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Topic: HANGS (Read 1068 times)
Dec 08, 2005, 12:23 PM »
well here goes (chris) what type of hangs work the best . from the high hang, top of the knees , or below the knee for snatches and cleans , i do them mainly from the high hangs (barski) type , my speed is really fantastic from these . but wich one will develpe a more powerful pull ,wise
Chris Ⓐ LeRoux
MS, CSCS, Exempt from USAW bureaucrats
Tread On Me At Dire Risk
Reply #1 on:
Dec 08, 2005, 01:28 PM »
I personally am not a fan of hang or block lifts, although I think there is certainly a place for pulls from blocks at higher levels. On the other hand, I am not as strong in the top pull as the first phases so I may have neglected these exercises as an athlete. Who can be sure? But, what turned me off about them is their use with beginners. I do not like using the hang movements, especially, with beginners as I feel it is unnecessary to teach the movements correctly, and simply introduces more variables (controlling the bar and own starting position) which confuses the beginner and slows down the teaching process. But, I think both hang and block lifts are going to do no harm with veteran lifters and may be useful, especially from the blocks rather than hang. Although I have not used them, I see many effective coaches that do and I haven't ruled them out. I hope you get some more answers to your question. It is a good one.
"Show me the government that does not infringe upon anyone's rights, and I will no longer call myself an anarchist." ~Jacob Halbrooks
From the hang
Reply #2 on:
Dec 08, 2005, 09:14 PM »
I have seen Leo Totten speak twice on teaching progressions. He teaches both lifts from the top down and will use the hang positions in teaching. The starting bar position is different for the hang snatch and the hang clean in his progression. The reason is the back angle is the same because of different hand widths. The hang snatch starts at about mid-thigh and the hang clean begins just above the knees.
Personally, I think the hangs are great for training more explosive power as you have less distance to generate the same force. But you must also train the first pull as much if not more than just training from the hang.
Paul LaDuke, MSS, CSCS, ATC, USAW Club Coach
Lower Dauphin School District
Reply #3 on:
Dec 15, 2005, 04:07 PM »
I like to have lifters make a high percentage of their lifts and/or use good technique with a high percentage of their lifts, especially beginners. This is why I like lifts from the hang.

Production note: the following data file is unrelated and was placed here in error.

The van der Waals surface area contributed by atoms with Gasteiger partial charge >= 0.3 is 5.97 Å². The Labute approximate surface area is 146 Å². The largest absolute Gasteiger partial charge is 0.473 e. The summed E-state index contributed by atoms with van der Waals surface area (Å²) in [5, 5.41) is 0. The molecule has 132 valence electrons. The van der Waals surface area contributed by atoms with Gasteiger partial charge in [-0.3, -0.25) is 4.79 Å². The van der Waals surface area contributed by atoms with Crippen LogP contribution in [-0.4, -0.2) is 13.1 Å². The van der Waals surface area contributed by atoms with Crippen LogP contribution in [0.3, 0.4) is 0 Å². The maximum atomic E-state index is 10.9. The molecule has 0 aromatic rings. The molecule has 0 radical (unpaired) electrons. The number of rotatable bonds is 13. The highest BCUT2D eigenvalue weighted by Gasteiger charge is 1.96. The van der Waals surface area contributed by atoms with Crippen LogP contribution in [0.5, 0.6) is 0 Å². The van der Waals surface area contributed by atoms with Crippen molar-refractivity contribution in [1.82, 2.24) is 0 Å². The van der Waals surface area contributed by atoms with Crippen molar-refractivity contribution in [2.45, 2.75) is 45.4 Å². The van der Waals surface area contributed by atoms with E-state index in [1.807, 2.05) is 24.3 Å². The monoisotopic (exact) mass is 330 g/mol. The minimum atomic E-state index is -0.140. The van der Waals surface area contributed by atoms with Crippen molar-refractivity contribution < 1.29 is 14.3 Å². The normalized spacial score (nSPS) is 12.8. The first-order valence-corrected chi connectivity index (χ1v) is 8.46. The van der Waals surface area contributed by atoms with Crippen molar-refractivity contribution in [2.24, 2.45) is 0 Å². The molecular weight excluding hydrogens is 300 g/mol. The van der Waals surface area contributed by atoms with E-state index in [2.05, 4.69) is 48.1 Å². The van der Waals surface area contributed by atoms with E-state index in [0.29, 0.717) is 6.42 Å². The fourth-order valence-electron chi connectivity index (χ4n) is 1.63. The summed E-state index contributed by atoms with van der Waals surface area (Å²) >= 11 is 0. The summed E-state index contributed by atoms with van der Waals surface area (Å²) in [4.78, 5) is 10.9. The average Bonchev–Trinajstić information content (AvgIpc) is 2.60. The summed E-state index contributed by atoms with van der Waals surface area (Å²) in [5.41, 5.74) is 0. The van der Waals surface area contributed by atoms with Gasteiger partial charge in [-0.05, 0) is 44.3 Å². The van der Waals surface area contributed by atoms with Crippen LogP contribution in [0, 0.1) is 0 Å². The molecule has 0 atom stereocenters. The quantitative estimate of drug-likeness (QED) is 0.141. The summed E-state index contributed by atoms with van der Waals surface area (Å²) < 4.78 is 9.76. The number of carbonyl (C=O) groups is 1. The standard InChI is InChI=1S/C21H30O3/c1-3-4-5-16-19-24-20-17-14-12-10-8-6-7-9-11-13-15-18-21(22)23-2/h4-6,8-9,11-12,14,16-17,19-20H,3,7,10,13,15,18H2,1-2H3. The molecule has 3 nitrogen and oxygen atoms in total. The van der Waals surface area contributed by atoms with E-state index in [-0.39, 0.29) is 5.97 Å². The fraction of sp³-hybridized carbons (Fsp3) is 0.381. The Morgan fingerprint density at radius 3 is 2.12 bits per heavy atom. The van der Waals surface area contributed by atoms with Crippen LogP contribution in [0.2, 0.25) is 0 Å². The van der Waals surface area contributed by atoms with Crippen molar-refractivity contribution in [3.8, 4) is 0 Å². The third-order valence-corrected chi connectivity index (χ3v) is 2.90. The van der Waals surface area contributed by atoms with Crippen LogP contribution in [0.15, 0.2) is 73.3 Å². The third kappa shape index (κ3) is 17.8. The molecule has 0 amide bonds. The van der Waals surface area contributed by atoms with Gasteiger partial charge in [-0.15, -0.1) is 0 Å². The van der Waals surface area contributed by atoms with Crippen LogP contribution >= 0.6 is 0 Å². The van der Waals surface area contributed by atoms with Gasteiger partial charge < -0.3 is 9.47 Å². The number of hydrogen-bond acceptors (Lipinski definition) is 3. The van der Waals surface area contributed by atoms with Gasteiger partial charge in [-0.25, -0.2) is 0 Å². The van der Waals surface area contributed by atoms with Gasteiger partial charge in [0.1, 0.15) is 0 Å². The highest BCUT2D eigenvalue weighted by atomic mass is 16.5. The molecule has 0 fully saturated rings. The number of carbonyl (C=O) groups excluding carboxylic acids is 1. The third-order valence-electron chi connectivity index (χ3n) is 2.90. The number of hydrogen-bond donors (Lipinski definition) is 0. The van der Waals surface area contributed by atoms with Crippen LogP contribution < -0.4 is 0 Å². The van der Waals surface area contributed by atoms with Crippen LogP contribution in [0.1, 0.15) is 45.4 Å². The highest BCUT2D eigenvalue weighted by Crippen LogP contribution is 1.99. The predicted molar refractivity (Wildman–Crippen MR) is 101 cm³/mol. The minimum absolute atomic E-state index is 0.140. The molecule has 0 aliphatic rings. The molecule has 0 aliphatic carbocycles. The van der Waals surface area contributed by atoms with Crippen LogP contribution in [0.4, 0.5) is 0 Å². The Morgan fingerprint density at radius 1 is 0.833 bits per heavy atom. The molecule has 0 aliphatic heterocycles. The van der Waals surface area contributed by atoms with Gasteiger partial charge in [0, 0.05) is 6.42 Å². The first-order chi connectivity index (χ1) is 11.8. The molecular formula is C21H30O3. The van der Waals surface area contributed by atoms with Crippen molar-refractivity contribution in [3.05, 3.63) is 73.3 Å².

What I've seen is that beginners naturally perform lifts from the hang - especially the high hang - with much fewer glaring technical errors than from the floor. Their percentage of 'good' lifts - lifts done with acceptable technique - is much, much better when done from the hang. I feel using a high percentage of lifts from the hang ingrains better motor patterns than doing a high percentage from the floor. I feel that by focusing on lifts from the hang I am reinforcing good technique, while if I were to focus on full lifts from the floor I risk teaching bad habits. I feel it is more effective to establish a level of mastery and confidence with lifts from the hang before devoting a majority of training sessions to lifts from the floor.
Lifts from the high hang encourage full extension and going down into a full squat, both of which are often a problem with beginners. The high position is also the most critical part of the full lifts, where the most power is developed. (Assuming the lifter gets to the hang in good position to begin with, which is another subject...) With hang position lifts, I also only have to teach half of the full lifts at a time. I'll use either the "isolate-then-integrate" approach for teaching the full lifts - starting from the top down - or the "whole-part-whole" method.
Reply #4 on:
Dec 21, 2005, 03:32 PM »
I find it easier for me to teach from the hang first. But maybe that is because I do not have 25 years teaching experience in OL and went through my whole collegiate athletic career without being shown how to properly execute a clean.
Plus Im not consumed with bottom line numbers since I train athletes from all over the sports spectrum. I find the hang position (knee) to be the more athletic position and work to produce power from the athletic position. We still do lifts from the floor but the majority of our time is spent in the hang.
Craig Cheek M.Ed., C.S.C.S., USAW
Head Strength and Conditioning Coach
Nicholls State University
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